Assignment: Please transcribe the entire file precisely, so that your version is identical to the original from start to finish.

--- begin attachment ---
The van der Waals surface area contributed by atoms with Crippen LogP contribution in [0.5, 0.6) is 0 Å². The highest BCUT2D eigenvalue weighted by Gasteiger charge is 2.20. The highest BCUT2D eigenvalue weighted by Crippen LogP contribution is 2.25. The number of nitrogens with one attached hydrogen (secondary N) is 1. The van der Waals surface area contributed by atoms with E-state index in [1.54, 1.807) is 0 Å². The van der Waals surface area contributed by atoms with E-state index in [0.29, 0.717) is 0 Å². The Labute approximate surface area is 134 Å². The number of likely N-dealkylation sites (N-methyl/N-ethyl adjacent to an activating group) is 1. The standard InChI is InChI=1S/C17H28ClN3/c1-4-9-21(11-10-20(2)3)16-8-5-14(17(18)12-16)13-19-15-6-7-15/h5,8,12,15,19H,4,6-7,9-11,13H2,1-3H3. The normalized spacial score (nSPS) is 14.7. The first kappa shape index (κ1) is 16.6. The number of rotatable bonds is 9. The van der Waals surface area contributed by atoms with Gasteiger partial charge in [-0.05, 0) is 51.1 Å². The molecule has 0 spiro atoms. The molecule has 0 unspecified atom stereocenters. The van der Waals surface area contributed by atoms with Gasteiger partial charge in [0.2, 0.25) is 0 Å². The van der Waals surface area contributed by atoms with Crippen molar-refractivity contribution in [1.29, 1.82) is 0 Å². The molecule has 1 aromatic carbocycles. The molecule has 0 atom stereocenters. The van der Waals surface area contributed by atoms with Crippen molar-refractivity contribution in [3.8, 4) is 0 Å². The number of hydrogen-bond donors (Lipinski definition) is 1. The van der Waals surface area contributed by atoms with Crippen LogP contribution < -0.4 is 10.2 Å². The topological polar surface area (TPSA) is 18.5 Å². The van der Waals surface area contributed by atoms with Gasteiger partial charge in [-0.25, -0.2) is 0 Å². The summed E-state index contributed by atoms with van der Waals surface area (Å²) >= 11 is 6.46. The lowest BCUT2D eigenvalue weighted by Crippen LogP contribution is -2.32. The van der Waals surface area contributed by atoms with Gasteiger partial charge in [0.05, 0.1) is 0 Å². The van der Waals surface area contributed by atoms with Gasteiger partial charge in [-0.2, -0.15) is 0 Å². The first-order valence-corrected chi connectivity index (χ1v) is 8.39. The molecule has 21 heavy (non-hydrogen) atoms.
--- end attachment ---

The van der Waals surface area contributed by atoms with Crippen LogP contribution in [0.5, 0.6) is 0 Å². The highest BCUT2D eigenvalue weighted by Gasteiger charge is 2.20. The highest BCUT2D eigenvalue weighted by Crippen LogP contribution is 2.25. The number of nitrogens with one attached hydrogen (secondary N) is 1. The van der Waals surface area contributed by atoms with E-state index in [1.54, 1.807) is 0 Å². The van der Waals surface area contributed by atoms with E-state index in [0.29, 0.717) is 0 Å². The Labute approximate surface area is 134 Å². The number of likely N-dealkylation sites (N-methyl/N-ethyl adjacent to an activating group) is 1. The standard InChI is InChI=1S/C17H28ClN3/c1-4-9-21(11-10-20(2)3)16-8-5-14(17(18)12-16)13-19-15-6-7-15/h5,8,12,15,19H,4,6-7,9-11,13H2,1-3H3. The normalized spacial score (nSPS) is 14.7. The first kappa shape index (κ1) is 16.6. The number of rotatable bonds is 9. The van der Waals surface area contributed by atoms with Gasteiger partial charge in [-0.05, 0) is 51.1 Å². The molecule has 0 spiro atoms. The molecule has 0 unspecified atom stereocenters. The van der Waals surface area contributed by atoms with Gasteiger partial charge in [0.2, 0.25) is 0 Å². The van der Waals surface area contributed by atoms with Crippen molar-refractivity contribution in [1.29, 1.82) is 0 Å². The molecule has 1 aromatic carbocycles. The molecule has 0 atom stereocenters. The van der Waals surface area contributed by atoms with Crippen molar-refractivity contribution in [3.8, 4) is 0 Å². The number of hydrogen-bond donors (Lipinski definition) is 1. The van der Waals surface area contributed by atoms with Crippen LogP contribution < -0.4 is 10.2 Å². The topological polar surface area (TPSA) is 18.5 Å². The van der Waals surface area contributed by atoms with Gasteiger partial charge in [-0.25, -0.2) is 0 Å². The summed E-state index contributed by atoms with van der Waals surface area (Å²) >= 11 is 6.46. The lowest BCUT2D eigenvalue weighted by Crippen LogP contribution is -2.32. The van der Waals surface area contributed by atoms with Gasteiger partial charge in [0.05, 0.1) is 0 Å². The van der Waals surface area contributed by atoms with Gasteiger partial charge in [-0.2, -0.15) is 0 Å². The first-order valence-corrected chi connectivity index (χ1v) is 8.39. The molecule has 21 heavy (non-hydrogen) atoms.